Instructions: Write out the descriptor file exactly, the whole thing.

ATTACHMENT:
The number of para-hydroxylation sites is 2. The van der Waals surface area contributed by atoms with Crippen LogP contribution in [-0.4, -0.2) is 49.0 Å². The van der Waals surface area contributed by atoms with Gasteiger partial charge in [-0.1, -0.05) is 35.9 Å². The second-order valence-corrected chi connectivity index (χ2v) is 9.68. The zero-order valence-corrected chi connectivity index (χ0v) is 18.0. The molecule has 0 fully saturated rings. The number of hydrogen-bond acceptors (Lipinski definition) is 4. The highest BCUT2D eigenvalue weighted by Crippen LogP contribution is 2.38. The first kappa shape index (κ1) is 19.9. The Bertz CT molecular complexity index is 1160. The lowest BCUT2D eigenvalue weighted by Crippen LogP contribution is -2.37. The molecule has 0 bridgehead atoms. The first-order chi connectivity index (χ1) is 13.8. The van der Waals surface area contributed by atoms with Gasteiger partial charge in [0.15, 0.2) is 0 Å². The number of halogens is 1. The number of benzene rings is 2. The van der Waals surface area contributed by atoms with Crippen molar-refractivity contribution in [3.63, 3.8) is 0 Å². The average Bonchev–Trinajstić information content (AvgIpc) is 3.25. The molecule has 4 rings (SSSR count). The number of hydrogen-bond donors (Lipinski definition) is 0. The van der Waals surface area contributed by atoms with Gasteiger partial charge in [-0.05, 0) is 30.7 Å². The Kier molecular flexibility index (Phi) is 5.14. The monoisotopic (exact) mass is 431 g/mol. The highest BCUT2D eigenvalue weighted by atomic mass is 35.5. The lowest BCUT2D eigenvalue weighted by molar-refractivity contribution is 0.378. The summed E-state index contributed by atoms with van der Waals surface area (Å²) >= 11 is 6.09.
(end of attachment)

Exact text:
The number of para-hydroxylation sites is 2. The van der Waals surface area contributed by atoms with Crippen LogP contribution in [-0.4, -0.2) is 49.0 Å². The van der Waals surface area contributed by atoms with Gasteiger partial charge in [-0.1, -0.05) is 35.9 Å². The second-order valence-corrected chi connectivity index (χ2v) is 9.68. The zero-order valence-corrected chi connectivity index (χ0v) is 18.0. The molecule has 0 fully saturated rings. The number of hydrogen-bond acceptors (Lipinski definition) is 4. The highest BCUT2D eigenvalue weighted by Crippen LogP contribution is 2.38. The first kappa shape index (κ1) is 19.9. The Bertz CT molecular complexity index is 1160. The lowest BCUT2D eigenvalue weighted by Crippen LogP contribution is -2.37. The molecule has 0 bridgehead atoms. The first-order chi connectivity index (χ1) is 13.8. The van der Waals surface area contributed by atoms with Gasteiger partial charge in [0.15, 0.2) is 0 Å². The number of halogens is 1. The number of benzene rings is 2. The van der Waals surface area contributed by atoms with Crippen molar-refractivity contribution in [3.63, 3.8) is 0 Å². The average Bonchev–Trinajstić information content (AvgIpc) is 3.25. The molecule has 4 rings (SSSR count). The number of hydrogen-bond donors (Lipinski definition) is 0. The van der Waals surface area contributed by atoms with Gasteiger partial charge in [-0.05, 0) is 30.7 Å². The Kier molecular flexibility index (Phi) is 5.14. The monoisotopic (exact) mass is 431 g/mol. The highest BCUT2D eigenvalue weighted by atomic mass is 35.5. The lowest BCUT2D eigenvalue weighted by molar-refractivity contribution is 0.378. The summed E-state index contributed by atoms with van der Waals surface area (Å²) >= 11 is 6.09.